A4983 5V voltage regulator getting hot ?!?!

Dear all,

I am powering a pic microcontroller, an XBee RF module and 5 indicating leds out of the 5V voltage regulator that is built in in the A4983 stepper motor controller and it is getting pretty hot. Is it normal ? My pcb consumes about 115 mA when I switch the main power on (15V 4A switch mode power supply) with the stepper motor disconnected (to figure out what the rest of my circuit consumes). Is 115mA over the top ?

Also the 3.3 Voltage regulator gets hot although my circuit doesn’t use it. Is that normal?

Finally, I need to use two A4983 in the same PCB. How should I connect the power rails (15V, 5V, 3.3V) so they are not parallelised.
I guess both of the modules get 15V 4A from the same power supply (in parallel) but I think it’s not right to connect the 5V and the 3.3 V outputs of the two modules together. Should I just ignore the 5V and 3.3V (let them disconnected) of one of the two modules?

Thanks in advance,


The 5V regulator is a 100 mA regulator. The data sheet has a graph of output current vs input voltage that indicates you can get up to around 150 mA of output current for input voltages under 20 V (when the ambient temperature is 25°C), but the output voltage accuracy, dropout voltage, and quiescent current will all get worse for output currents above 100 mA.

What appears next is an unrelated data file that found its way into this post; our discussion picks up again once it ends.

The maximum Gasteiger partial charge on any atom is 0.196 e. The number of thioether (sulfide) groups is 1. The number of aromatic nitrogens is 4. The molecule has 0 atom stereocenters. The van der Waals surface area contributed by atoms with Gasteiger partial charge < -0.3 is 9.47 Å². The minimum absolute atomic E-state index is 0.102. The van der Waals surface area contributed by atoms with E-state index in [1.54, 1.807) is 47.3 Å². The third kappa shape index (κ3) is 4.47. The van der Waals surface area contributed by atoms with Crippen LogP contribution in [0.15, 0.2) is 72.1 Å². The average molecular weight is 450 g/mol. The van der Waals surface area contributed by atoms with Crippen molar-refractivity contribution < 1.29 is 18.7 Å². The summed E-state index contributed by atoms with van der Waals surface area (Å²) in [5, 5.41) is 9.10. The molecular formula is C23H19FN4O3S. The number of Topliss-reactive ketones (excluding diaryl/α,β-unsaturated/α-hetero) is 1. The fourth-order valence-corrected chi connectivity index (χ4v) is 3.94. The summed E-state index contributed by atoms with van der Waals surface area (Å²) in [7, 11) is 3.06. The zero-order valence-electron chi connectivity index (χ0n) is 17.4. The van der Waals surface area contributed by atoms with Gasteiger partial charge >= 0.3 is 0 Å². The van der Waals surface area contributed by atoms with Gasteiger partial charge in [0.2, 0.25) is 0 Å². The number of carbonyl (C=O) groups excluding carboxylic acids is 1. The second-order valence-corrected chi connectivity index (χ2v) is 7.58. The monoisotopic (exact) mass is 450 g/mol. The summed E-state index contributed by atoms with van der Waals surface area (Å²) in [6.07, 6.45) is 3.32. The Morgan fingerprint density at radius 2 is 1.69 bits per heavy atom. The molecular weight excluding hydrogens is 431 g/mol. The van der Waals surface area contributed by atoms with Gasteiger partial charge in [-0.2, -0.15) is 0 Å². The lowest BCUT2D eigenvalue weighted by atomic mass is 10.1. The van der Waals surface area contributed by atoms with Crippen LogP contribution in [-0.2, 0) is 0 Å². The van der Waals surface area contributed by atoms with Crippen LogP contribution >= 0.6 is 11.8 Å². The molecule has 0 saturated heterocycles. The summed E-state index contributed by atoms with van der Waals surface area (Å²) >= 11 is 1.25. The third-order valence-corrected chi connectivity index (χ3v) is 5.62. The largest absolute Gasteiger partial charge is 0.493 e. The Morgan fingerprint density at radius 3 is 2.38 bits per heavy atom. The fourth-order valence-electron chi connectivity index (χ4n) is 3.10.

It is not necessarily bad for the regulator to get hot to the touch; plenty of electronics can operate comfortably at temperatures that can burn you. Also, it shouldn’t be surprising that the regulator gets hot. It is a linear regulator, which means that you can compute the power it needs to dissipate from the equation:

Pdis = (Vin - Vout) * I

In your case, Vin is 15 V, Vout is 5 V, and I is 115 mA, which means that you are dissipating a little over a watt in that tiny regulator package.

I would not expect the 3.3 V regulator to get hot if you are not using it. Are you sure you’re not just feeling heat transferred from the 5 V regulator?

You should not be connecting the regulated voltage outputs of different units as they could be at slightly different voltage levels. I suggest you connect your 15 V supply to both boards and use each board’s 5 V regulator to power that particular board. Perhaps you could use the regulated voltage from one board to power your PIC and the regulated voltage from the other board to power your XBee so that you aren’t straining a single regulator quite as much.

- Ben